Inclement Weather Policy Should Factor In Safety, Pay
An inclement weather policy has two dimensions: The first and most important is employee safety; the second is pay.
“Employers should give serious thought to allowing employees to stay home on days when there is a significantly elevated risk of a traffic accident, as no employer wants to see an injury or fatality occur because an employee felt obligated to come to work even though the roads were not safe,” noted Paul DeCamp, an attorney with Epstein, Becker & Green in Washington, D.C., and former administrator of the U.S. Department of Labor Wage and Hour Division.
A Refresher on Pre-employment Medical Exams
Do you require medical exams of applicants before they start working for you? If so, do you know the rules that the ADA requires you follow?
Last month, the EEOC settled a lawsuit it brought against a Florida staffing firm for alleged unlawful pre-employment medical exams under the ADA, which serves as a good reminder for employers of these rules.
OSHA delays enforcing crystalline silica standard
WASHINGTON – The U.S. Department of Labor’s Occupational Safety and Health Administration today announced a delay in enforcement of the crystalline silica standard that applies to the construction industry to conduct additional outreach and provide educational materials and guidance for employers.
Stormwater violations – The true cost of non-compliance
Millennials’ Adderall Addiction
In 2010, when Raphael was a first-semester college freshman struggling to get through finals, he did what it seemed like all his friends were doing: he got an Adderall from a fellow student and holed up in the library. It was the first time he’d tried the stimulant—a mixture of amphetamine salts often prescribed for attention deficit hyperactivity disorder (ADHD)—which is often used off-label as a “study drug” by those not diagnosed with the disorder.
Tips and Tactics for a Stronger Safety Committee
What elements go into making a safety committee successful? This Compliance Report delivers reminders, tips, and best practices. Be sure to share the content with your committee and use it as a departure point for improvements at your site or company.
NSC Report: Causes and Consequences of Employee Fatigue
Fatigue is a growing problem affecting the workforce. Research estimates that 13% of workplace injuries can be attributed to fatigue.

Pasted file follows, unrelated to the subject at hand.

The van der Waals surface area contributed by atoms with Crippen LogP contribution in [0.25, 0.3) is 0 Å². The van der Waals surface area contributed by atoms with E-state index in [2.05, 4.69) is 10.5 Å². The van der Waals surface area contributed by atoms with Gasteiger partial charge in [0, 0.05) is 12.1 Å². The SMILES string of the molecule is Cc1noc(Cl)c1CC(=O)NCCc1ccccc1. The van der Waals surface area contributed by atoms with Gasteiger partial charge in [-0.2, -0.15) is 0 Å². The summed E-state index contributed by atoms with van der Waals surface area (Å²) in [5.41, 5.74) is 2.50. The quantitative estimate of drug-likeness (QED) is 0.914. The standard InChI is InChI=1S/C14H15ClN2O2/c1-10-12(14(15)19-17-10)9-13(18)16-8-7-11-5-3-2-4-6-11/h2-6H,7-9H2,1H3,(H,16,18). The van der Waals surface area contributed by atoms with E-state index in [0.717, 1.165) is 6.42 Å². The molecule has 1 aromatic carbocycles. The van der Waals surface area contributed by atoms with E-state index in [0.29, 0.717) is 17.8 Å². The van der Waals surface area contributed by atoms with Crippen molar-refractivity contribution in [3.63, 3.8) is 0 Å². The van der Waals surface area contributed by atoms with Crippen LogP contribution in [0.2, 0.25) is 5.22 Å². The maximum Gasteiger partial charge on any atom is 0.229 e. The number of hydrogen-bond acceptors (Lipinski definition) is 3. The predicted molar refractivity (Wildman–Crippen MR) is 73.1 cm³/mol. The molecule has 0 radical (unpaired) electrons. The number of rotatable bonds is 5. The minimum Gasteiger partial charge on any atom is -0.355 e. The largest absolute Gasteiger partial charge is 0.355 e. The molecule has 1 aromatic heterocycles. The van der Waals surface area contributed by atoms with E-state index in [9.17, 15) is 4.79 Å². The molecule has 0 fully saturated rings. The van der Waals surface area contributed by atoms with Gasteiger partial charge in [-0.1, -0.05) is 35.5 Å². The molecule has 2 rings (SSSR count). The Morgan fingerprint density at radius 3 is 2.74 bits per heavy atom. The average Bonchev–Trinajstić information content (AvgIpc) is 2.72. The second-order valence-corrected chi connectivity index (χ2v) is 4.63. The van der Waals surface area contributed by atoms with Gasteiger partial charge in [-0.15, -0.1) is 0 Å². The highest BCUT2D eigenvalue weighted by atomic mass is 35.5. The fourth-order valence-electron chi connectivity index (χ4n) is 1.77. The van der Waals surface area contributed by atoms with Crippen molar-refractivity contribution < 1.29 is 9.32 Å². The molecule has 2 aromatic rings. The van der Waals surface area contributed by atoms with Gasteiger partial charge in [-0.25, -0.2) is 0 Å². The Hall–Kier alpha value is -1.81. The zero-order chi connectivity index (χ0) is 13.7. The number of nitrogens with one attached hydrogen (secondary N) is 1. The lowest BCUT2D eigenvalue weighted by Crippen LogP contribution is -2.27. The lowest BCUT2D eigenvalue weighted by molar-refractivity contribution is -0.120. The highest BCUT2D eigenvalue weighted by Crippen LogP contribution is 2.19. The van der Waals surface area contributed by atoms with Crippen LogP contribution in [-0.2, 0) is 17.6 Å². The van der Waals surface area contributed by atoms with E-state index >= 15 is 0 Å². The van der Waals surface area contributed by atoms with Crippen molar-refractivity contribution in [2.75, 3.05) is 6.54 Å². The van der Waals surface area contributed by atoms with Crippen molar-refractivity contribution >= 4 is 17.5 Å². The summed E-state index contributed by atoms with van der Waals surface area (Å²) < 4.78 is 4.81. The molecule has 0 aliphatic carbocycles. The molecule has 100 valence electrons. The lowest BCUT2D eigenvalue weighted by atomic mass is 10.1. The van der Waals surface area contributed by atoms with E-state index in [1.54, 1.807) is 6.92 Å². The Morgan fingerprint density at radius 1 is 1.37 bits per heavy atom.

A new report from the National Safety Council, Fatigue in the Workplace: Causes and Consequences of Employee Fatigue, breaks down a probability-based survey of more than 2,000 working adults and their experience with fatigue. The report shows that 97% of workers have at least one workplace fatigue risk factor, while more than 80% have more than one risk factor. When multiple risk factors are present, the potential for injuries on the job increases.
Opiod-related insurance claims rose more than 3,000% in 7 years
Health insurance claims for people hooked on prescription painkillers and heroin skyrocketed as the number of Americans who fatally overdosed on those opioids hit record highs, a new analysis reveals.
Screen Time May be Aging Worker’s Eyes
The Vision Council’s new report, Eyes Overexposed: The Digital Device Dilemma, based on its fourth annual “VisionWatch Survey,” finds some issues have arisen since workers began using digital devices constantly at work and at home…Millennials are “the ultimate device multitaskers,” while adults in their 30s are “cubicle dwellers” who use computers all day on the job, then other digital devices off hours. Workers in their 40s experience the beginnings of age-related changes to their eyes, while those in their 50s and 60s are seeing the cumulative effects from years of computer and other digital use, as well as normal eye changes as they age.The Vision Council found that 60% of people use digital devices for 5 or more hours a day, and 65% experience vision problems including dry eyes, irritation, or blurred vision after spending time reading digital devices….Even going from a computer screen to looking at a smartphone can cause increased harm because workers hold the smaller devices closer (8 to 12 inches) to their face, decreasing their blinking rates and leading to dry, irritated eyes. The angles at which smartphones are held are also inconsistent, resulting in focusing issues.One of the most frightening findings from the report, says the Post, is that that adults under 30 experience the highest rate of digital eye-strain symptoms (73%) compared with other age groups. And eye conditions that used to be found in seniors are now being diagnosed in people in their 20s and 30s! Increased computer use is resulting in workers’ eyes aging prematurely, so younger employees are developing once-rare conditions such as “accommodation spasms” and “retinal migraines.”
…What can employers do? Besides providing eye-care coverage in their health benefits,… companies can provide employees’ computers with: